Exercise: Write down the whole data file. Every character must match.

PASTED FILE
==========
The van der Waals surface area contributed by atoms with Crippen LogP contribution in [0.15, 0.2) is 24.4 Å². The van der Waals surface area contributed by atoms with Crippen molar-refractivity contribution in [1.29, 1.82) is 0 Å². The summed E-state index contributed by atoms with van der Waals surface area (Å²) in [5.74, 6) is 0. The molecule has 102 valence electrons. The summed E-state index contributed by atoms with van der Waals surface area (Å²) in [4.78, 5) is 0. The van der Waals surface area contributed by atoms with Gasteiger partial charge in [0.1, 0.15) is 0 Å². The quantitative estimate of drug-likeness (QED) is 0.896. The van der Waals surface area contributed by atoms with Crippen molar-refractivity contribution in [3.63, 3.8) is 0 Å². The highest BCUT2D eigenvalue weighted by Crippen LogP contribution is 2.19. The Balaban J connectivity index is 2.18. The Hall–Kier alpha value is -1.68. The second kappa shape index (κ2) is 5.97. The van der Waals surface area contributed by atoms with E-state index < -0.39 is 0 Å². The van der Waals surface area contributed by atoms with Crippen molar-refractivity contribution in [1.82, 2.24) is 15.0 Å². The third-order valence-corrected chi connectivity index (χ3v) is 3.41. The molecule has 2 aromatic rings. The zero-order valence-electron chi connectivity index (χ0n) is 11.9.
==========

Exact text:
The van der Waals surface area contributed by atoms with Crippen LogP contribution in [0.15, 0.2) is 24.4 Å². The van der Waals surface area contributed by atoms with Crippen molar-refractivity contribution in [1.29, 1.82) is 0 Å². The summed E-state index contributed by atoms with van der Waals surface area (Å²) in [5.74, 6) is 0. The molecule has 102 valence electrons. The summed E-state index contributed by atoms with van der Waals surface area (Å²) in [4.78, 5) is 0. The van der Waals surface area contributed by atoms with Gasteiger partial charge in [0.1, 0.15) is 0 Å². The quantitative estimate of drug-likeness (QED) is 0.896. The van der Waals surface area contributed by atoms with Crippen molar-refractivity contribution in [3.63, 3.8) is 0 Å². The highest BCUT2D eigenvalue weighted by Crippen LogP contribution is 2.19. The Balaban J connectivity index is 2.18. The Hall–Kier alpha value is -1.68. The second kappa shape index (κ2) is 5.97. The van der Waals surface area contributed by atoms with E-state index < -0.39 is 0 Å². The van der Waals surface area contributed by atoms with Crippen molar-refractivity contribution in [1.82, 2.24) is 15.0 Å². The third-order valence-corrected chi connectivity index (χ3v) is 3.41. The molecule has 2 aromatic rings. The zero-order valence-electron chi connectivity index (χ0n) is 11.9.